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Virus hits adverts, cuts expenditure by Sh25b

By John Otini
Wednesday, September 30th, 2020
Media personnel at work. Photo/Courtesy
In summary
    • KCB Bank, East Africa Breweries Ltd cut the budgets for adverts by more than half as gambling companies fought to recover from government crackdowns that started last year. Betting firm Lotto slashed Sh2.8 billion from its ad spend.
    • All the three media platforms registered a significant drop in revenues, however, TV advertising began to recover in May as businesses started to adjust to the new normal.
    • A sharp drop in outdoor advertising due to the virus lockdowns saw outdoor advertising agencies suffer as analysts reckoned that digital advertising could eclipse outdoor ads in a historic shift.

Spending on advertising dropped by Sh25 billion in the first half of the year as Kenya’s leading corporations froze spending due to the coronavirus pandemic, the latest data shows.

Data from consulting firm Reel Analytics shows Safaricom, the largest advertiser  in the local market, slashed its overall spending on ads by Sh12 billion this year compared to 2019.

KCB and East African Breweries Ltd (EABL) cut the budgets for adverts by more than half as gambling companies fought to recover from government crackdowns that started last year. Betting firm Lotto cut Sh2.8 billion from its ad spend.

“All the three media platforms registered a significant drop in revenues, however, TV advertising began to recover in May as businesses started to adjust to the new normal,” Reel Analytics says.

This cut in advertising expenditure was, however, slightly mitigated by the Sh8.2 billion campaign by the Ministry of Health on Covid-19 awareness campaigns.

A sharp drop in outdoor advertising due to the virus lockdowns saw outdoor advertising agencies suffer as analysts reckoned that digital advertising could eclipse outdoor ads in a historic shift.

Outdoor advertising agencies such as Magnet Ventures, Alliance Media were the most affected as the number of billboards on highways dropped.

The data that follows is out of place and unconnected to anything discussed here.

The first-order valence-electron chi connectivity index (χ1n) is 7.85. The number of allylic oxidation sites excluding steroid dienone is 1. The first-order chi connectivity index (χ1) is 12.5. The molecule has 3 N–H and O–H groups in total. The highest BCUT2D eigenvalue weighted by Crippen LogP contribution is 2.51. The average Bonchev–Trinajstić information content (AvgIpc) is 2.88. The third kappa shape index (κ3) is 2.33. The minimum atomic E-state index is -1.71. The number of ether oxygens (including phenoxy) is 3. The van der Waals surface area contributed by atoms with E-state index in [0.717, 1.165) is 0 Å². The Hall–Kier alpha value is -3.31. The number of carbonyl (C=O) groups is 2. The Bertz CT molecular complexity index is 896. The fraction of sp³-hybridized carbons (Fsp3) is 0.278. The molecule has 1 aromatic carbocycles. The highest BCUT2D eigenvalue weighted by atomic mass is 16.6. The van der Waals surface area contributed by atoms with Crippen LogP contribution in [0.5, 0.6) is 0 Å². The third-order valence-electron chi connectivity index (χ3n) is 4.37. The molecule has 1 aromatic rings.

Newspapers were the largest casualties followed by radio with TV suffering the least impacted as acres of advertising real found fewer buyers except for the Ministry of Health and Safaricom.

Digital advertising on search engines and websites rose sharply with foreign tech companies such as Google and Facebook emerging as the winners.

Analysts say that this year’s digital ad spend could overtake spending on traditional media for the first time, a historic shift in market share that has been accelerated by the coronavirus pandemic

“East African Breweries was the biggest outdoor advertiser in 2020 with Sh126 million down from Sh243 million in 2019, while Safaricom followed with Sh62 million compared to Sh182 million the previous year,” said Josiah Kimanzi of Zeros & Ones, a Nairobi- based digital adverting consultancy.

Spending threshold

Cocal Cola spent Sh52 million on outdoor adverts compared to Sh116 million last year with real estate Hass Consult spending Sh28 million.

Glaxo Smithkline is the only firm whose ad spend remained unchanged at Sh1.2 billion while Coca Cola cut its ad spend by Sh1.5 billion. 

The Ministry of Health is the only agency whose ad spend increased this year from Sh100 million to Sh3 billion.

Advertising on traditional media such as television, newspapers and billboards will fall by 20.7 per cent, even after including revenue from their own digital advertising products.

The communications sector, finance and betting and gambling were the biggest advertisers over the period.

Safaricom Skiza tunes continued to dominate other campaigns since last year with the government’s Kazi Kwa Vijana coming second. Safaricom’s Lipa Na M-Pesa was the third largest promotion.

Since the lockdowns began, companies have tried to slash costs and move to online marketing, that is more targeted towards purchases rather than promoting brands.

Spending by small businesses is an increasingly important part of the ad market and is “primarily responsible for driving digital advertising above the 50 per cent spending threshold. This disproportionately hit broadcasters and publishers, even though the audiences rose sharply. 

Many of the multinationals said this month that they planned to further delay campaigns by about six months.

The drop in outdoor advertising also hurt the revenues of town councils, especially Nairobi.

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